Despite my submitting 15H (being a senior citizen and a high net worth customer from the beginning of April 2007), this is the third year when TDS has been deducted. This compels us to file the IT return just for the TDS refund; otherwise it is not required as income is less than taxable limits. Of course, getting IT refund is the other pain. Many customers have closed their Quantum Flexi accounts. I had it taken up to the highest level but in vain. Even the Income Tax department specifies one TDS exemption form for one financial year. Other banks, like Axis Bank and HDFC Bank, ask for only one form. It is all due to ICICI Bank’s scant regard for small customers. Also, despite reminders, if one does not get the IT refund, then what is the recourse? Is there a way one can approach CBDT or the IT Ombudsman? How effective is the IT Ombudsman? I congratulate MoneyLIFE for taking up issues normally ignored by other publications.
Bipin I Shah, 403, Dimple Heights, Asha Nagar, Thakur Complex, Kandivali (East), Mumbai

LOST MONEY IN FUNDSS
I am enclosing the list of mutual funds in which I have invested as an SIP (systematic investment plan) or a one-time investment. In your recent analysis of fund houses (cover story, MoneyLIFE, 22 May 2008), I did not find any of my mutual funds among the top five. I am worried that I may not have picked the right fund houses and the right schemes. Also, in the past year, I have lost money in whichever fund I invested in as SIP. Although I am in no hurry to withdraw my money and am a long-term investor, please advise me on what I should do?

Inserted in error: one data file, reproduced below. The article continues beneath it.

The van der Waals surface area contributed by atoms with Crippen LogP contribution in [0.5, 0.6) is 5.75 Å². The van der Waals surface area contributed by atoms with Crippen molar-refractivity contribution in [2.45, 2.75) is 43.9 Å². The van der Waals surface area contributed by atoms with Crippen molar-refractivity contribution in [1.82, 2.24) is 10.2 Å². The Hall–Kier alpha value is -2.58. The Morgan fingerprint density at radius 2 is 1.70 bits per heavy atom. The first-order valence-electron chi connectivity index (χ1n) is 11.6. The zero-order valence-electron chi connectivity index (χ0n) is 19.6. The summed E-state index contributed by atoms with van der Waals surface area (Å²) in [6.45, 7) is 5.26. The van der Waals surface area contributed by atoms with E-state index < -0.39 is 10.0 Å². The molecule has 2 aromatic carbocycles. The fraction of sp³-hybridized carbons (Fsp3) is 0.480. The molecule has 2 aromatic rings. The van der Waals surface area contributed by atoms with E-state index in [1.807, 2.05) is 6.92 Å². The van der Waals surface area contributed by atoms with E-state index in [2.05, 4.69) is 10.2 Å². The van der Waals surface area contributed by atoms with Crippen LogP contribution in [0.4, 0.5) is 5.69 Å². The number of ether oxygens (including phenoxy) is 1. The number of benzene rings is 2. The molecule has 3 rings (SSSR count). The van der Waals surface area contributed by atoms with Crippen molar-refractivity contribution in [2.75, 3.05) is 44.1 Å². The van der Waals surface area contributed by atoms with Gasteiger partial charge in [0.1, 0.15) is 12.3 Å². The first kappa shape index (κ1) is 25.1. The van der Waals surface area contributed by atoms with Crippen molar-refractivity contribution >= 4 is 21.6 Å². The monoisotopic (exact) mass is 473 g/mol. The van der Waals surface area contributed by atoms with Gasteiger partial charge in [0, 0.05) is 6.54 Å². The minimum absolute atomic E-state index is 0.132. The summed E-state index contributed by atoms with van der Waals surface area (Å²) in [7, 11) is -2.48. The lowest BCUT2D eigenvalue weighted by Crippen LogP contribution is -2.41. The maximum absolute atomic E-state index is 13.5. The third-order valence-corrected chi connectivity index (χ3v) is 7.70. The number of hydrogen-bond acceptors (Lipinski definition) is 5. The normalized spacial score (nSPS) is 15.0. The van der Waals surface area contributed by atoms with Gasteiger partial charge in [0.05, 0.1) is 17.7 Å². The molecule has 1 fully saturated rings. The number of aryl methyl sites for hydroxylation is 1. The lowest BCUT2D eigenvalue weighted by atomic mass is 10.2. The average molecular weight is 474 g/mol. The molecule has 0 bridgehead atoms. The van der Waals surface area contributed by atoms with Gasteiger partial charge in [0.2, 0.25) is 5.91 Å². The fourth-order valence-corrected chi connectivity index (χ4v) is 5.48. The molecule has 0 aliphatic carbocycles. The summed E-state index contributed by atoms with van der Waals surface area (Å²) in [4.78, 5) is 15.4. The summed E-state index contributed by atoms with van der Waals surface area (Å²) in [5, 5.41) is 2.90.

Commander Samir Gupta, by email

Our ranking of fund houses does not favour those that make too many NFOs. (This is because NFOs are usually planned when the market is bullish. As we have pointed out time and time again, what is a good time for funds to raise money may not be the best time for investors to subscribe.) However, this kind of ranking may not be correlated to short-term fund performance. Unfortunately, we do not offer recommendations on individual portfolios and that too of mutual funds. The problem with your approach of investing in many diversified equity funds is that they have very similar exposures and they fall and rise often at the same time. In short, collectively, they don’t offer any diversification. -- Editor